- Water treatment
Water treatment describes those processes used to make water more acceptable for a desired end-use. These can include use as
drinking water, industrial processes, medical and many other uses. The goal of all water treatment process is to remove existing contaminants in the water, of reduce the concentration of such contaminants so it becomes fit for its desired end-use. One such use is returning water that has been used back into the natural environment without adverse ecological impact.
The processes involved in treating water may be physical such as
settling, chemical such as disinfectionor coagulation, or biological such as lagooning, slow sand filtration or activated sludge.
Potable water purification
Water purification is the removal of contaminants from untreated water to produce drinking water that is pure enough for its intended use, most commonly human consumption. Substances that are removed during the process of drinking water treatment include
bacteria, algae, viruses, fungi, minerals such as iron and sulphur, and man-made chemical pollutants.
Sewage treatment is the process that removes the majority of the contaminants from wastewater or
sewageand produces both a liquid effluent suitable for disposal to the natural environment and a sludge. To be effective, sewage must be conveyed to a treatment plant by appropriate pipes and infrastructure and the process itself must be subject to regulation and controls. Some wastewaters require different and sometimes specialized treatment methods. At the simplest level, treatment of sewage and most wastewaters is carried out through separation of solids from liquids, usually by settlement. By progressively converting dissolved material into solids, usually a biological floc which is then settled out, an effluent stream of increasing purity is produced.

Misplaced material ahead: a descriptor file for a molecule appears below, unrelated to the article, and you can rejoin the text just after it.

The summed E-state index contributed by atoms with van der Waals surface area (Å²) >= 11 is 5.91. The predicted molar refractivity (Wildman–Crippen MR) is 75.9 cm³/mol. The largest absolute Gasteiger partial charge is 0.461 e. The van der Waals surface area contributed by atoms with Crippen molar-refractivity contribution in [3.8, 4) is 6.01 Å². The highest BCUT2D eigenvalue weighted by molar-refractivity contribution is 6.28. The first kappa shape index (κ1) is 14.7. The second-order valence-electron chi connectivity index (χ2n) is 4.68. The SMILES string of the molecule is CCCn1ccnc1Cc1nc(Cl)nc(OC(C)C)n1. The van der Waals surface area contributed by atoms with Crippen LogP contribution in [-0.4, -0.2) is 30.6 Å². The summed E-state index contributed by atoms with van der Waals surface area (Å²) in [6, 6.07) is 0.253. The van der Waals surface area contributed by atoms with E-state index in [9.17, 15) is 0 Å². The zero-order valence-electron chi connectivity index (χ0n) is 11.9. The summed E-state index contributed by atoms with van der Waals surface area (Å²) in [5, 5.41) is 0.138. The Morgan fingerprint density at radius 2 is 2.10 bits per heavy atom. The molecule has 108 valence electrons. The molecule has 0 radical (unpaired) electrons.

The need for water treatment in developing countries
As of 2006, waterborne diseases are estimated to cause 1.8 million deaths each year. These deaths are attributable to inadequate public sanitation systems and it is clear that proper
sewerage(or other options as small-scale water treatment) need to be installed. [http://www.cdc.gov/safewater/publications_pages/fact_sheets/WW4.pdf "Safe Water System,"] US Centers for Disease Control and Prevention Fact Sheet, June 2006.] Appropriate technologyoptions in water treatment include both community-scale and household-scale point-of-use (POU) designs.Centre for Affordable Water and Sanitation Technology, [http://webmail.cawst.org/documents/Camille/New%20Training%20Materials/HWT%20Manual_Mar%2008.pdf "Household Water Treatment Guide," March 2008.]
* [http://cohesion.rice.edu/centersandinst/cben/events.cfm?doc_id=10142 Nanotechnology-enabled Water Treatment] -Project NeWT, [http://cben.rice.edu Center for Biological and Environmental Nanotechnology (CBEN), Rice University]
* [http://www.nsf.org National Safety Foundation] , rules for equipment that contacts drinking water
* [http://www.water-treatment.org.uk/water_softeners.html Water Softener Reviews]
* [http://watertank.net/why-we-use-plastic.html Code of Federal Register - CFR Title 21 Part 129 Helpful information and water tank installation instructions]
* [http://www.marcsteinmetz.com/pages/wasser/ewasser_minis.html picture story by German photographer Marc Steinmetz]
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